KUALA LUMPUR - A ship with 3,500 metric tonnes of marine fuel oil that was reported missing in the Malacca Strait off Malaysia on Saturday, has been found in Indonesian waters without its cargo, the Malaysian Maritime Enforcement Agency said.
The 10 crew members of the Singapore-registered tanker MT Joaquim, which had been on its way to Langkawi, Malaysia, from Tanjung Pinang, Indonesia, were released by a group of hijackers at 8.55am on Sunday, Reuters cited the agency as saying in a statement.
The tanker had gone off the radar at 9.35pm on Saturday, the New Straits Times newspaper reported.
The ship was later found near Indonesia’s Rupat Island with its cargo missing, the agency’s deputy director general of operations and Maritime Vice-Admiral, Ahmad Puzi Ab Kahar, said. He said the oil cargo was worth US$700,000 (S$969,000), the paper reported.
"A total of 15 ships, 9 boats and 4 aircrafts were immediately deployed to the search area at Malacca Straits, including assets from Singapore, Thailand and Indonesia," Puzi said, according to the paper.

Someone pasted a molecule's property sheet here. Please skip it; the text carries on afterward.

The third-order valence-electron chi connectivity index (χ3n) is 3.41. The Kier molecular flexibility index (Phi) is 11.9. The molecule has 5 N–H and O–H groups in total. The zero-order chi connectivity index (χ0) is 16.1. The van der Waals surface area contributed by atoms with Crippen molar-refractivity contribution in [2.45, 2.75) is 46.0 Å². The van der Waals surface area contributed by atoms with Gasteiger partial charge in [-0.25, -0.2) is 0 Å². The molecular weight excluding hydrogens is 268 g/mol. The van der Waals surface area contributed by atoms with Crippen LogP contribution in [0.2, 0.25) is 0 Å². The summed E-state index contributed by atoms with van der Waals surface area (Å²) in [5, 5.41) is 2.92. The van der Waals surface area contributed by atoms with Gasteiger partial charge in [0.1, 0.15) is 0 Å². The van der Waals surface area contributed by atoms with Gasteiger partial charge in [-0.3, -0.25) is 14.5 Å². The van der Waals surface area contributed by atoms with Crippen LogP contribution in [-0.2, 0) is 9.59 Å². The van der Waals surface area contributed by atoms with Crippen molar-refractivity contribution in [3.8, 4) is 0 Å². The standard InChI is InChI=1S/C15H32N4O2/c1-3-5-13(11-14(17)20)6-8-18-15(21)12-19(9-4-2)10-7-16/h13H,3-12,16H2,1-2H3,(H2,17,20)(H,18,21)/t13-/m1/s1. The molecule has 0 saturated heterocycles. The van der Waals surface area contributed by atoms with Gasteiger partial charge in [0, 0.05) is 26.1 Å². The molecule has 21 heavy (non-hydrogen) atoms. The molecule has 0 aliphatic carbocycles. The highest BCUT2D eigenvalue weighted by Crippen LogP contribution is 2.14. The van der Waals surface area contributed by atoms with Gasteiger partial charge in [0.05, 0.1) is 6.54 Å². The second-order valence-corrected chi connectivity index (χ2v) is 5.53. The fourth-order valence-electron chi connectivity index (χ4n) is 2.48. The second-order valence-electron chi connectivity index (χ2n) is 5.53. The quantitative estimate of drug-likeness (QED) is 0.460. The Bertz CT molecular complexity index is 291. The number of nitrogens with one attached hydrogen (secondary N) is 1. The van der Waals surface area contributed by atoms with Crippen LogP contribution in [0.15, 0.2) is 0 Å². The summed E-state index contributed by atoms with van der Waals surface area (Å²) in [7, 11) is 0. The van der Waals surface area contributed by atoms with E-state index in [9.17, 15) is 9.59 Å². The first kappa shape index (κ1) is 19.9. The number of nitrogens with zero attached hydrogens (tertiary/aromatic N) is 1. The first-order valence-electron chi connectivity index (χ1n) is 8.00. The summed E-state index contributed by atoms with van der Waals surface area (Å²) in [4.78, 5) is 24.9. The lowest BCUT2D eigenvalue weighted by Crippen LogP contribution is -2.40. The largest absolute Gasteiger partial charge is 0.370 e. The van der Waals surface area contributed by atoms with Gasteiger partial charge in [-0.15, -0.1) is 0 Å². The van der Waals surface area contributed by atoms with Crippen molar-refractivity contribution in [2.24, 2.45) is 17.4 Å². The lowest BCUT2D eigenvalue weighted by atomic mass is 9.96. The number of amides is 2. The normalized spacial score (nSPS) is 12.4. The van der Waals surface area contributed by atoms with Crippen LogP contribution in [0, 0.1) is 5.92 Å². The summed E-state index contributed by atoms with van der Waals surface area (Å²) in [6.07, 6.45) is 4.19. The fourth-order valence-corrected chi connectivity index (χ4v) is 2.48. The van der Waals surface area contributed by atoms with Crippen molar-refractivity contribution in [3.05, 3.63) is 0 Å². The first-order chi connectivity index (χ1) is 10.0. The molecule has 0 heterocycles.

The paper said there were 10 crew members on board the tanker - nine Indonesians and one Singaporean. All of the crew members were safe.
The Bernama news agency named the Singaporean crew member as Lim Puay Huang, 39. Lim is being treated at Hospital Melaka for a minor injury, it said.
Puzi said a "phantom ship" was believed to be involved in the incident. There was also a possibility that an "insider" was involved as the tanker had been heading north before changing course to a southern direction.
He added that investigations were ongoing.
On June 11, oil tanker MT Orkim Harmony, carrying 6,000 tonnes of petrol, was hijacked by pirates en route to Kuantan Port from Malacca. The ship with 22 crewmen were released unharmed before the pirates were caught in Vietnam waters.